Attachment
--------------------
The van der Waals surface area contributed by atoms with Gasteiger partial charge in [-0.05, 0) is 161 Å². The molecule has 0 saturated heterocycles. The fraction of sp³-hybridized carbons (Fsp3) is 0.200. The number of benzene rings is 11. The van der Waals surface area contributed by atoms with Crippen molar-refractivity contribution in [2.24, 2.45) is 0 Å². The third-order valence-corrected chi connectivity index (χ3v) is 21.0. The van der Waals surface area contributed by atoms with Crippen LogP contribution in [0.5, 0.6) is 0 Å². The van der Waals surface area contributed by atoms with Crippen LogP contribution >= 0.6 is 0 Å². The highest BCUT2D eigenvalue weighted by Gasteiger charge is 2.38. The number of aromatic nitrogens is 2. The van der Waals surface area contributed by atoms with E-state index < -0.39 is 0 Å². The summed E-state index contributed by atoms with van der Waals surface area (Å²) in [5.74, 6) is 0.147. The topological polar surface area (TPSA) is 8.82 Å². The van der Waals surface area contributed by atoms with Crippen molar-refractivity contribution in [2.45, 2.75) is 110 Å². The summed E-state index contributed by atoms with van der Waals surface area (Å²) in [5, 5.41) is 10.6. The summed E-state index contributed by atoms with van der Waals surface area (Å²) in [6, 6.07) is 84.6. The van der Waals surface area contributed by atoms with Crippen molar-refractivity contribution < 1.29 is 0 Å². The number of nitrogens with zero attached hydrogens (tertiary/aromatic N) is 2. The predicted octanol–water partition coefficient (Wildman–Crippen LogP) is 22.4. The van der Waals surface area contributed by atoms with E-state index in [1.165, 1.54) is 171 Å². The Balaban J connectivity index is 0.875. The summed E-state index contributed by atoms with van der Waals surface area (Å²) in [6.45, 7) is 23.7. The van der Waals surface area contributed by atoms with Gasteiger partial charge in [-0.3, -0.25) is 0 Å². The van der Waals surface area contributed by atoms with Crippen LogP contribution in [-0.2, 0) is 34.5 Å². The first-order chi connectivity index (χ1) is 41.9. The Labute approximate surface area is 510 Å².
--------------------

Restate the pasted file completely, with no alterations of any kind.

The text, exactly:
The van der Waals surface area contributed by atoms with Gasteiger partial charge in [-0.05, 0) is 161 Å². The molecule has 0 saturated heterocycles. The fraction of sp³-hybridized carbons (Fsp3) is 0.200. The number of benzene rings is 11. The van der Waals surface area contributed by atoms with Crippen molar-refractivity contribution in [2.24, 2.45) is 0 Å². The third-order valence-corrected chi connectivity index (χ3v) is 21.0. The van der Waals surface area contributed by atoms with Crippen LogP contribution in [0.5, 0.6) is 0 Å². The van der Waals surface area contributed by atoms with Crippen LogP contribution >= 0.6 is 0 Å². The highest BCUT2D eigenvalue weighted by Gasteiger charge is 2.38. The number of aromatic nitrogens is 2. The van der Waals surface area contributed by atoms with E-state index < -0.39 is 0 Å². The summed E-state index contributed by atoms with van der Waals surface area (Å²) in [5.74, 6) is 0.147. The topological polar surface area (TPSA) is 8.82 Å². The van der Waals surface area contributed by atoms with Crippen molar-refractivity contribution in [2.45, 2.75) is 110 Å². The summed E-state index contributed by atoms with van der Waals surface area (Å²) in [5, 5.41) is 10.6. The summed E-state index contributed by atoms with van der Waals surface area (Å²) in [6, 6.07) is 84.6. The van der Waals surface area contributed by atoms with Crippen molar-refractivity contribution < 1.29 is 0 Å². The number of nitrogens with zero attached hydrogens (tertiary/aromatic N) is 2. The predicted octanol–water partition coefficient (Wildman–Crippen LogP) is 22.4. The van der Waals surface area contributed by atoms with E-state index in [1.165, 1.54) is 171 Å². The Balaban J connectivity index is 0.875. The summed E-state index contributed by atoms with van der Waals surface area (Å²) in [6.45, 7) is 23.7. The van der Waals surface area contributed by atoms with Gasteiger partial charge in [-0.3, -0.25) is 0 Å². The van der Waals surface area contributed by atoms with Crippen LogP contribution in [-0.2, 0) is 34.5 Å². The first-order chi connectivity index (χ1) is 41.9. The Labute approximate surface area is 510 Å².